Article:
Since I work best in the mornings, I try to allot as much time for myself as I can within my boundaries.  I take the last available train to work, so I have to leave my house around 7:50am; since I don’t like going to bed super-early but need to get enough sleep, I go to bed around 11pm and wake up around 5am or 6am (usually the former, but sometimes the latter if I really need the extra hour).  That way I have almost two or three hours in the morning to exercise, shower, get my morning routine done, and get ready for work before leaving.  After work, when I get home usually around 6:30pm or 7pm, I have about four hours to decompress, run whatever chores or do whatever rituals I want, and then wind down for my evening practice before heading to bed at 11pm.  Some nights I have plenty of time, even with aikido class; some nights I have only enough time for a quick prayer and heading off to bed after errands and chores.

Of course, my daily practice itself might be changed up a bit depending on what other rituals I do on a given day.  For instance, if I do a conjuration in the evening after work, a lot of the introductory prayers I make are the same as the ones I do in my morning prayer set, so I might elide those out of the morning routine or the preliminary ritual.  Offerings one day might be delayed a day or so to coincide with a better astrological timing for it, or I might forsake something like energy work entirely (arguably my lowest priority daily practice) if I don’t have the time in the morning and make up for it the next day.  Offerings can be more tricky, since they might be made as a gesture of appreciation or as part of a vow, and broken vows are never fun to deal with; I might double an offering to make up for a previously missed one, or simply ask forgiveness and forbearance from the spirit being made offerings.  If nothing else, offerings are the one thing I make my highest priority, but even they can get missed from time to time due to scheduling conflicts (like a Saturday offering at my altars when I’m out of town).

After all that, I think I have a good idea of what my daily practice should be like.  I’ve looked at my time constraints and time sinks with a critical eye, as well as what my practice consists of and what it should consist of; I’ve figured out what practices can be done on which days and to what extent, as well as my other general free time that I can use for (gasp) more practice, other rituals, other obligations (commissions, readings, studying, drinking, etc.) or other non-spiritual acts entirely (luncheon, video games, aikido, drinking, etc.).  The only thing left at this point is to actually implement my practice, and now that the first Mercury retrograde of 2014 is over, it’s a good time to do just that.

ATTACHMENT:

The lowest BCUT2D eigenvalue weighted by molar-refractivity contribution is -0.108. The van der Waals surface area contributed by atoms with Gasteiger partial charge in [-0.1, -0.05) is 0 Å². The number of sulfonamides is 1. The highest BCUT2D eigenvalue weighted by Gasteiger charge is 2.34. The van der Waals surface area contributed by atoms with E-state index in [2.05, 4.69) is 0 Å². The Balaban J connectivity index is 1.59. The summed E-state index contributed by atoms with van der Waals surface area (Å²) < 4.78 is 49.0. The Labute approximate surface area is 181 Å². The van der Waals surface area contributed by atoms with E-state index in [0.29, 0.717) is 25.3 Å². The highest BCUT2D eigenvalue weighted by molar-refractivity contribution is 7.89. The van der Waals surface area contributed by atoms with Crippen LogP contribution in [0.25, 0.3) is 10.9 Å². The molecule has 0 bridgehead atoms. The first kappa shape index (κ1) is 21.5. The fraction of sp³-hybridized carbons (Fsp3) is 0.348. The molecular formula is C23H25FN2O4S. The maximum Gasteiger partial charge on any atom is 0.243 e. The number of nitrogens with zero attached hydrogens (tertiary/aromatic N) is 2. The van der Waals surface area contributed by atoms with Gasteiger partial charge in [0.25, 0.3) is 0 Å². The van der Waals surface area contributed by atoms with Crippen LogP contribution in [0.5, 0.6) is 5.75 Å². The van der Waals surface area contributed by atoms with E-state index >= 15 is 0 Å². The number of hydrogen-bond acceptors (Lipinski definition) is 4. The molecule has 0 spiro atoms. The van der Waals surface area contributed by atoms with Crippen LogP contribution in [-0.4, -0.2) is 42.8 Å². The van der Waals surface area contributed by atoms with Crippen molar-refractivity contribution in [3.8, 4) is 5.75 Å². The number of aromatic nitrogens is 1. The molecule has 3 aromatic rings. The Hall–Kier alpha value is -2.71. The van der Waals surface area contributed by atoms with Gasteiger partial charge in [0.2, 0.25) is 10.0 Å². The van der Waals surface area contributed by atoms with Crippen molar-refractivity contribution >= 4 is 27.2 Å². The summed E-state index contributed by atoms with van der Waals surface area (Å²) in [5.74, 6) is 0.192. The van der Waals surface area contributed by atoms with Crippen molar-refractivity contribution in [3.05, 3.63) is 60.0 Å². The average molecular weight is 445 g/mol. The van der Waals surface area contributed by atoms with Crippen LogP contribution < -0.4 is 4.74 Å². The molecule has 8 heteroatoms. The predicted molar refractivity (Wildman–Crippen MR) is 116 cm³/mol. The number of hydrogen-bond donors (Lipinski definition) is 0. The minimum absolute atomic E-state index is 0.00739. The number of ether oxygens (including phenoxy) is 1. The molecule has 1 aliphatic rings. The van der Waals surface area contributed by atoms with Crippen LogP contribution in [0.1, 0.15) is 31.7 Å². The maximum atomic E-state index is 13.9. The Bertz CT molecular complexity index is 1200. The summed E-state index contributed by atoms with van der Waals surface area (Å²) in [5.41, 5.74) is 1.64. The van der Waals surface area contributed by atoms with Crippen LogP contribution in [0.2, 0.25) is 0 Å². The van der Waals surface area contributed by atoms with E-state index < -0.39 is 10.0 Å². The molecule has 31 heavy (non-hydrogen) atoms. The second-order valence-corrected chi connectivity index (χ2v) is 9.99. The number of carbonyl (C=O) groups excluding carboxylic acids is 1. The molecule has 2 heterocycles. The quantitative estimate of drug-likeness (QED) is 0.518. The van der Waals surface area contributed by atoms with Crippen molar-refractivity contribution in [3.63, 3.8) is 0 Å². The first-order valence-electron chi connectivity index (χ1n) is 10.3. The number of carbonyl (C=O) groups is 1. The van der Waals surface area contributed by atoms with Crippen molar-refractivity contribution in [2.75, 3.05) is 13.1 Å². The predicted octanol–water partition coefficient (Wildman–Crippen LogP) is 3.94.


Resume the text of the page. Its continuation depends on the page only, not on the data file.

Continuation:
Do you have a daily practice you stick to, or try to stick to?  What are some of your biggest time sinks in terms of obligation, desire, and vice?  What do you consider necessary for your daily work, if anything at all?  Feel free to share in the comments!

49 Days of Definitions: Part X, Definition 6

This post is part of a series, “49 Days of Definitions”, discussing and explaining my thoughts and meditations on a set of aphorisms explaining crucial parts of Hermetic philosophy. These aphorisms, collectively titled the “Definitions from Hermes Trismegistus to Asclepius”, lay out the basics of Hermetic philosophy, the place of Man in the Cosmos, and all that stuff. It’s one of the first texts I studied as a Hermetic magician, and definitely what I would consider to be a foundational text. The Definitions consist of 49 short aphorisms broken down into ten sets, each of which is packed with knowledge both subtle and obvious, and each of which can be explained or expounded upon. While I don’t propose to offer the be-all end-all word on these Words, these might afford some people interested in the Definitions some food for thought, one aphorism per day.

Today, let’s discuss the forty-eighth definition, part X, number 6 of 7:

Providence and Necessity (are), in the mortal, birth and death, and in God, unbegotten (essence).  The immortal (beings) agree with one another and the mortal envy one another with jealousy, because evil envy arises due to knowing death in advance.  The immortal does what he always does, but the mortal does what he has never done.  Death, if understood, is immortality; if not understood (it is) death.  They assume that the mortal (beings) of this (world) have fallen under (the dominion) of the immortal, but (in reality) the immortal are servants of the mortal of this (world).